Population identification and the rationale
During this course, I would like to study the Hispanic population in the USA. This group is targeted as it is one of the largest national groups in the USA that currently comprises more than 55 million people according to the official data (Hispanic Americans by the numbers, 2014). Statistics show that the number of U.S.-born Hispanics keeps growing; thus it currently prevails that of the foreign-born (Stepler & Brown, 2016).
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Therefore, immigration is no more the main source of the Hispanic population growth. One of the key rationales for targeting this population resides in the fact that it can be referred to as the risk group. Hence, in 2014, it was reported that 23.5% of Hispanics in the USA live below the poverty line, and 24.3% of Hispanic Americans lack health insurances (Hispanic Americans by the numbers, 2014).
The inclusion criteria
The main inclusion criteria are age and nationality. Therefore, it is assumed rational to study the population aged 25 years old and above as this population is most available for potential surveys and questionnaires. Moreover, the study must examine the adults that are already incorporated in the social environment. The nationality factor is likewise important. Thus, Hispanic Americans comprise different national groups such as Mexicans, Puerto Ricans, and Cubans. All these groups meet the set inclusion criteria. It should also be pointed out that Hispanics are commonly united with Latinos in statistical reports. As long as the difference is insignificant, the terms will be used interchangeably, and both groups will be studied in this research.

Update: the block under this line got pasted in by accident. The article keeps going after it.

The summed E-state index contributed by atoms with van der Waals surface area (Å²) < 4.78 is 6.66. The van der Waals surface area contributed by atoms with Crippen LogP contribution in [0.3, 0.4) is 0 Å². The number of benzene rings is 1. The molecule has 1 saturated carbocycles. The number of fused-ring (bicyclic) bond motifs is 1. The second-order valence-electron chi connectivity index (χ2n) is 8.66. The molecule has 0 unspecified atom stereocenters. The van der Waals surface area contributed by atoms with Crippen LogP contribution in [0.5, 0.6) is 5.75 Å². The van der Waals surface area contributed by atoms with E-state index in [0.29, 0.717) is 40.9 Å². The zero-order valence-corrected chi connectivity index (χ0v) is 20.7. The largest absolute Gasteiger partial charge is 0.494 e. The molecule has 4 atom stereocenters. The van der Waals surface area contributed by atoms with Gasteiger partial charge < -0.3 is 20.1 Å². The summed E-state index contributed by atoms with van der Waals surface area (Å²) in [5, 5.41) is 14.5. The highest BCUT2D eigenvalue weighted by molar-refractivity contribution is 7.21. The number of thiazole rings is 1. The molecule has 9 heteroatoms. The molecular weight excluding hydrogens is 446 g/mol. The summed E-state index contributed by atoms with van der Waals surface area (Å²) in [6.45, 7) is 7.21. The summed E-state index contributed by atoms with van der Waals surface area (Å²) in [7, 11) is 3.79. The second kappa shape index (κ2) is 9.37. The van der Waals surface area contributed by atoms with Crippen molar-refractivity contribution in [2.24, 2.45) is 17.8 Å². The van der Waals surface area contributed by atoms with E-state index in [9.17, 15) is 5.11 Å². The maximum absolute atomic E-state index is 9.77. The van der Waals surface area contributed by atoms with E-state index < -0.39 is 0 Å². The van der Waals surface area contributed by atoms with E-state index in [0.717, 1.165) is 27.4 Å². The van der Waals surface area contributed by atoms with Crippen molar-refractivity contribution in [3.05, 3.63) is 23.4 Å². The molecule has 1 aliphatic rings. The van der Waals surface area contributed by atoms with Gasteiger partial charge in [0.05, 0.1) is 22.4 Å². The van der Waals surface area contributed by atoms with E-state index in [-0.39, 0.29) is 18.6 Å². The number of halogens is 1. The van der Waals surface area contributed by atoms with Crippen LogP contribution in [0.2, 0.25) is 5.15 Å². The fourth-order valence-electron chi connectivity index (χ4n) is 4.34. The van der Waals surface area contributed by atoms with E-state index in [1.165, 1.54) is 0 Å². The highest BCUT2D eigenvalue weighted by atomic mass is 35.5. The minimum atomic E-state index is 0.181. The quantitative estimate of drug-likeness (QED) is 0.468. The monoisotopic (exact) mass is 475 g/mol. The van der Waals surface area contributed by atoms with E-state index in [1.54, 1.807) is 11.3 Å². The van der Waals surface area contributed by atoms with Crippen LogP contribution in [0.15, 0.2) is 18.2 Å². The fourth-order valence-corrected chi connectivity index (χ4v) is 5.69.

The exclusion criteria
There is only one exclusion criterion set for this research. The foreign-born Hispanics will not be examined in the framework of the study. Hence, the proposed research targets to examine the population that is part of the U.S. environment. Examining the foreign-born Hispanics would imply determining the length of their stay in the country and the extent of their integration. It is highly problematic to measure these variables; thus, this group is excluded from the research.
There is a series of attributes associated with the target population that needs to be considered. First of all, the major part of the Hispanic population lives in California. Hence, this state should be examined most carefully. Secondly, most of the Hispanic Americans speak English (Stepler & Brown, 2016). Taking into account the fact that one of the exclusion criteria is a foreign birth, it can be assumed that all the representatives of the target group speak English. Finally, the Hispanic population is a growing population with a 2.1% rate of the population increase (Hispanic Americans by the numbers, 2014). Therefore, it is particularly important to study this group as its size will potentially enlarge.
The risk factors
From the health-related perspective, the target population is exposed to a series of risks. Thus, statistics reveal that Hispanic Americans show a 50% higher diabetes-caused death rate than the whites. They also experience more problems with high blood pressure due to the generally poor methods of control. Their obesity risk rate is 23% higher than that among the whites. Moreover, as long as the study targets the U.S.-born Hispanic Americans, it is critical to consider the risks associated with this particular group. Hence, it is reported that U.S.-born Hispanic Americans are more exposed to cancer than the foreign-born Hispanics (CDC, 2015).
CDC. (2015). Hispanic Health. Web.
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Hispanic Americans by the numbers. (2014). Web.
Stepler, R., & Brown, A. (2016). Statistical portrait of Hispanics in the United States. Web.